The Family Law Act stipulates the best interests of the child as the most important consideration when deciding on a child’s living arrangements to be made when parents separate.

When making a Parenting Order in relation to a child, the Family Court will apply a presumption that it is in the best interests of the child for the child’s parents to have equal shared parenting responsibility for the child.

Equal shared parental responsibility is different to equal parenting time, which refers to the time which children spend with each parent. Equal shared parenting means both parents have a say in making major long-term decisions about the children. Such major long term decisions would usually include medical issues, the type of education a child is to receive, and religious and cultural matters. Day-to-day decisions, such as what clothes the children wear or what they have for breakfast, are not categorised as major long-term decisions.

Often when parents separate, the most difficult problem to resolve is determining how much time a child should spend with each parent. The court assesses whether it is practical and in the best interests of the children for them to spend equal time or ‘substantial and significant time’ with each parent. It is usually seen as beneficial for both parents to have a meaningful involvement in the different aspects of their children’s lives including during the week, on weekends, on holidays and on special occasions.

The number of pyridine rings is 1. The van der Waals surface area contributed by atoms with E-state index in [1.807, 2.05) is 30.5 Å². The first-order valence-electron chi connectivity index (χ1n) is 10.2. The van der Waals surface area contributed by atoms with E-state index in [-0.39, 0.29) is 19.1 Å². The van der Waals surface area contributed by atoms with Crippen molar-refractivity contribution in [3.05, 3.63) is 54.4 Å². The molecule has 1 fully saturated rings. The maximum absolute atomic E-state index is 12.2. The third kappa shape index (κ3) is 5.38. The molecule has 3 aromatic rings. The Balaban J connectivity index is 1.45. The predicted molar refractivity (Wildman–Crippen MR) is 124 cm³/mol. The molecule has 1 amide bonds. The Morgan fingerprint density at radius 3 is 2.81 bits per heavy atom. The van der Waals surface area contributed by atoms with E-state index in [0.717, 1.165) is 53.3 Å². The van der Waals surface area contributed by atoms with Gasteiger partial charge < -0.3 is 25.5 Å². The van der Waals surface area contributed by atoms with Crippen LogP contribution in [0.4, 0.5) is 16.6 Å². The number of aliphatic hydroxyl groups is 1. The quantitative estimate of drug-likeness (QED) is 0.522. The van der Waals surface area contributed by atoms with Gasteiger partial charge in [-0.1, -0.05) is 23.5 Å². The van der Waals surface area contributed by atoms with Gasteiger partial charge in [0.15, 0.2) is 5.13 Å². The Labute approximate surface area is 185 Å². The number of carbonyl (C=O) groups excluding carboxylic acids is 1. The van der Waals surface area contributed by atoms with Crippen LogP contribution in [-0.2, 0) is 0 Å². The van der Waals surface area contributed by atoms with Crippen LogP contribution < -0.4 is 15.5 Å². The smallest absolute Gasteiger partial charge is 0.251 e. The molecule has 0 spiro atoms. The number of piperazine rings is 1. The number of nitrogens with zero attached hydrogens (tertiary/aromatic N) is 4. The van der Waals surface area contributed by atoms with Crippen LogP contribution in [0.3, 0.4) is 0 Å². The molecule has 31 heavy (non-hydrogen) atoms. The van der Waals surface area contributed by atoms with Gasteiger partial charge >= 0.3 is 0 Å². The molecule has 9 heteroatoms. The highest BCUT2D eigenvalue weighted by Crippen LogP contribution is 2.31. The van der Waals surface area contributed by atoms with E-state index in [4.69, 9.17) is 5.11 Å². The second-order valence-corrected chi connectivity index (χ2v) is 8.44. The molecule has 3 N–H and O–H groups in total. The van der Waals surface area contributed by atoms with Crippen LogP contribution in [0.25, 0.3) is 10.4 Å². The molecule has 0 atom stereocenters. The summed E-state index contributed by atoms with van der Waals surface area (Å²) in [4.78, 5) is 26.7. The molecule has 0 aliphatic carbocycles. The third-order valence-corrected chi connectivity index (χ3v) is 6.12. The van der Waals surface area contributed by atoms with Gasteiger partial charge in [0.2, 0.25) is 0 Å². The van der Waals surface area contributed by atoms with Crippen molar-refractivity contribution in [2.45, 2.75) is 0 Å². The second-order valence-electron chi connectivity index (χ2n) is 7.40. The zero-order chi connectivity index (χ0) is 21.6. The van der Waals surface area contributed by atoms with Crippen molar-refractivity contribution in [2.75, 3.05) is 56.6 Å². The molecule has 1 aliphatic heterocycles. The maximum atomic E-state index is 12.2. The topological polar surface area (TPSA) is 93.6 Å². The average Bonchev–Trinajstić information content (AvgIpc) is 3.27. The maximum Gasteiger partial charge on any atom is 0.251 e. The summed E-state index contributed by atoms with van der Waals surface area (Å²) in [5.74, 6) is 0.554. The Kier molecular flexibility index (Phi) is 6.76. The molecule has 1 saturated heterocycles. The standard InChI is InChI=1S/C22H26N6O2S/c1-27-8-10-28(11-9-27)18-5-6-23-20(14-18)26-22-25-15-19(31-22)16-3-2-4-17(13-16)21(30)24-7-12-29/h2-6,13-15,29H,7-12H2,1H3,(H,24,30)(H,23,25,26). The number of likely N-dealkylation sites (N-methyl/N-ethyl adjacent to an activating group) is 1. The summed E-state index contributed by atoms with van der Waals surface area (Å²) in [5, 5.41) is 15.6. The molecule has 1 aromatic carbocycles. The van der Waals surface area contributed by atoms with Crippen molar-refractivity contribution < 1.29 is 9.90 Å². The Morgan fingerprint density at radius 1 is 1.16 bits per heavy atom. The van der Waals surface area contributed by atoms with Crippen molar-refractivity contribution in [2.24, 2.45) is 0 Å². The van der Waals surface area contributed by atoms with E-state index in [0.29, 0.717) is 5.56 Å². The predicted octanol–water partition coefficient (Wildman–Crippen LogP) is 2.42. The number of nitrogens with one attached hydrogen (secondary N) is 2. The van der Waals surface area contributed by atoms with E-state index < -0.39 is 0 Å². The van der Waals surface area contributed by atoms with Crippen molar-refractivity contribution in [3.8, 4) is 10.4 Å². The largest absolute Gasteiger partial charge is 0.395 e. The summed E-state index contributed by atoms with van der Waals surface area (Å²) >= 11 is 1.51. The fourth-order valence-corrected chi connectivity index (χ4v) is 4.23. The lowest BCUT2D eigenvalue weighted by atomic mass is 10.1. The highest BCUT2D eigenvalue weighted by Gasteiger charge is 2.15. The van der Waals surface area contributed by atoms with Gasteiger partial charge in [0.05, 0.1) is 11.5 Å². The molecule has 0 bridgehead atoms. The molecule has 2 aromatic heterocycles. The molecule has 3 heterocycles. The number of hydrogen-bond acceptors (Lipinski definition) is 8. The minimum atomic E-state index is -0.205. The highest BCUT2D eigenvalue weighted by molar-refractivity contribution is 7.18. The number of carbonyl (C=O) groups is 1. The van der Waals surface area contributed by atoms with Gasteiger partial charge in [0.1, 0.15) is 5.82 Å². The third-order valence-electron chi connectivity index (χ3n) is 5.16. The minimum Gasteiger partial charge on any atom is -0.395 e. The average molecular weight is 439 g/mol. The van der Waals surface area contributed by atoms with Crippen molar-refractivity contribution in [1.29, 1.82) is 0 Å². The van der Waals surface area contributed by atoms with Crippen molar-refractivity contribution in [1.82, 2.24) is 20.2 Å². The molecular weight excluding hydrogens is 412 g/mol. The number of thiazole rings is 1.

There is no defined age when the law allows children to decide which parent they would like to live with or spend time with. A Court will take into account a child’s wishes but there is no obligation on a Court to follow those wishes in reaching a decision concerning that child. When making parenting orders, the Court does not usually hear directly from children. However, a child’s views can be brought to the attention of a Court through an Independent Children’s Lawyer or through a Family Report prepared by a Family Consultant such as a Psychologist. A Family Report may be ordered by the Court to assist the Judge better understand the issues in dispute, and the family relationships generally, with the assistance of a child-focused professional. The role of an Independent Children’s Lawyer is to represent the child’s interests in a case and to assist the Judge in deciding what arrangements are in the child’s best interests. The Independent Children’s Lawyer does not “take instructions” from the child but is bound to ensure that the child’s views are put before the Court.



 
 
Designed by WRD